A tweet by Andrew Old @oldandrewuk got me thinking. “The continuing reaction to the Natasha Devon saga does suggest many still think schools are therapeutic rather than academic institutions.”
Got me thinking…… a lot. I wanted to disagree with him, wanted to argue that you can’t separate the two, that a happy and healthy child is one who learns best. And surely all teachers want is for each child to produce the best they possibly can. But then I thought back to my training. How much was focused on academic compared to helping with social well being. Most of it was academic based. I attended classes on learning styles, schemes of work, inclusion but very little on mental health. Perhaps it was my era (I trained 20 odd years ago) but are teaching staff the best people to help with Mental health issues?
The new KCSIE is pushing schools to take more responsibility for a Childs overall well being, but are we given enough support and training in this? Is an hour inset once a term enough to deal with what can only be described as varying needs? The needs of a student suffering from Anxiety are completely different to those with Depression. And do staff have enough time ( and support) to help these students? I don’t think they do, but then neither does the NHS. The threshold for when students received support is so high that I think schools are having to be therapeutic, if we don’t, then who will help these students. From my experience, CAMH only have resources or offer help when things are extremely bad. And even then there seems to be a 6 week waiting list for an assessment to judge how bad students are. Some student have come back from these assessments telling me “ I haven’t lost enough weight for them to help me, so I must be fat”. I am sure that this was not the message that was said but this is how students have perceived it. They also tell me that the doctor asks if the school has a counsellor and if they do, great use them. This worries me a lot. The school counsellors role has evolved considerably recently and am concerned about how the role is being managed. The blue print to school counselling has lots of practical suggestions about how to run the sessions but there are so many questions left unanswered which I am struggling with at the moment. For example:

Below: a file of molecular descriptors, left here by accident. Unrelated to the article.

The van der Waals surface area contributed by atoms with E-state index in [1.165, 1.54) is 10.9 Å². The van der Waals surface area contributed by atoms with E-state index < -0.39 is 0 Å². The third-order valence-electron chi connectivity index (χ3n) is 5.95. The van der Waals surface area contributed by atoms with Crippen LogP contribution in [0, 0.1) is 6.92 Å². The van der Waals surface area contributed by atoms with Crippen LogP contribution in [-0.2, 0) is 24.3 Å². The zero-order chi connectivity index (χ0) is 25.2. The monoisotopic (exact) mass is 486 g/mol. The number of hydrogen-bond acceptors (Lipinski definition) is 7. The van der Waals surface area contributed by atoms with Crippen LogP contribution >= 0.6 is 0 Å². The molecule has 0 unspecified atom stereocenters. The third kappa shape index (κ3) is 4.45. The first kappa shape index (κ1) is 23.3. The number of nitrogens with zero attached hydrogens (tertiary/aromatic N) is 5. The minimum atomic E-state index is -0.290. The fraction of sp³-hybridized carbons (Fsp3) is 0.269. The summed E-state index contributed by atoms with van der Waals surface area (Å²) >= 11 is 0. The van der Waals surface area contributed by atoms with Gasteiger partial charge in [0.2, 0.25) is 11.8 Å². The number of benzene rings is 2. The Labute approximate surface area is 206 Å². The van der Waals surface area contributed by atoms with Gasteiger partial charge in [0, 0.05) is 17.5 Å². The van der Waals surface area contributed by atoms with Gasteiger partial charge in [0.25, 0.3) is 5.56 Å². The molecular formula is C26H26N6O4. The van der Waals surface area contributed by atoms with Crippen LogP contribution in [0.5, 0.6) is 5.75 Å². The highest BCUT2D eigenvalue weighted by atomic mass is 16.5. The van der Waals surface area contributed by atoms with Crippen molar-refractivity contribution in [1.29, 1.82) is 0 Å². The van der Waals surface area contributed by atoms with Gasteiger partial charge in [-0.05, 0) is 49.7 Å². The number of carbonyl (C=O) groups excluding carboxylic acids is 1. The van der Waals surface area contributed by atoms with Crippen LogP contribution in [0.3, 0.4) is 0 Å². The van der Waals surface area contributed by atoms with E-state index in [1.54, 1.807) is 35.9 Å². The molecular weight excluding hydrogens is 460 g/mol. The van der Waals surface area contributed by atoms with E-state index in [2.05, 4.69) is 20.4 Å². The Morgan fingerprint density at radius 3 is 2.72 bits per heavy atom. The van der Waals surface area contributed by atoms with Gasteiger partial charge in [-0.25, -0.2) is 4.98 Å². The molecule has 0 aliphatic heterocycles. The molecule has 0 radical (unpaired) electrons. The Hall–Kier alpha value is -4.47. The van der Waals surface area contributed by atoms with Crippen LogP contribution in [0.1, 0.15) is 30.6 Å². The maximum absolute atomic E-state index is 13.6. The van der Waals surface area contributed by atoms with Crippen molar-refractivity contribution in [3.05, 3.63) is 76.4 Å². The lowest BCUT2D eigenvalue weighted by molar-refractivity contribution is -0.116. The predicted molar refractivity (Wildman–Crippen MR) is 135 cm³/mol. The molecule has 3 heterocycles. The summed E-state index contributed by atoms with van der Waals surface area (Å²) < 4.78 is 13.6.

Are schools setting limits on how many times students can see a counsellor?
If so, what happens when they reach this limit?
Are counsellors threshold for safeguarding issues, the same as social services, how do DSL ( or social services / inspectors ) have evidence of this if counsellors documents are confidential?
What is the relationship between the counsellors line manager and the counsellors supervisor ( who normally has nothing to do with the school and may not have any contact at all) ?
So yes I think schools are therapeutic institutions, because it has to be. But not all teachers are skilled to help deliver this. So if we are relying on counsellors more, then the next step has to be to clarify and raise the profile of their role.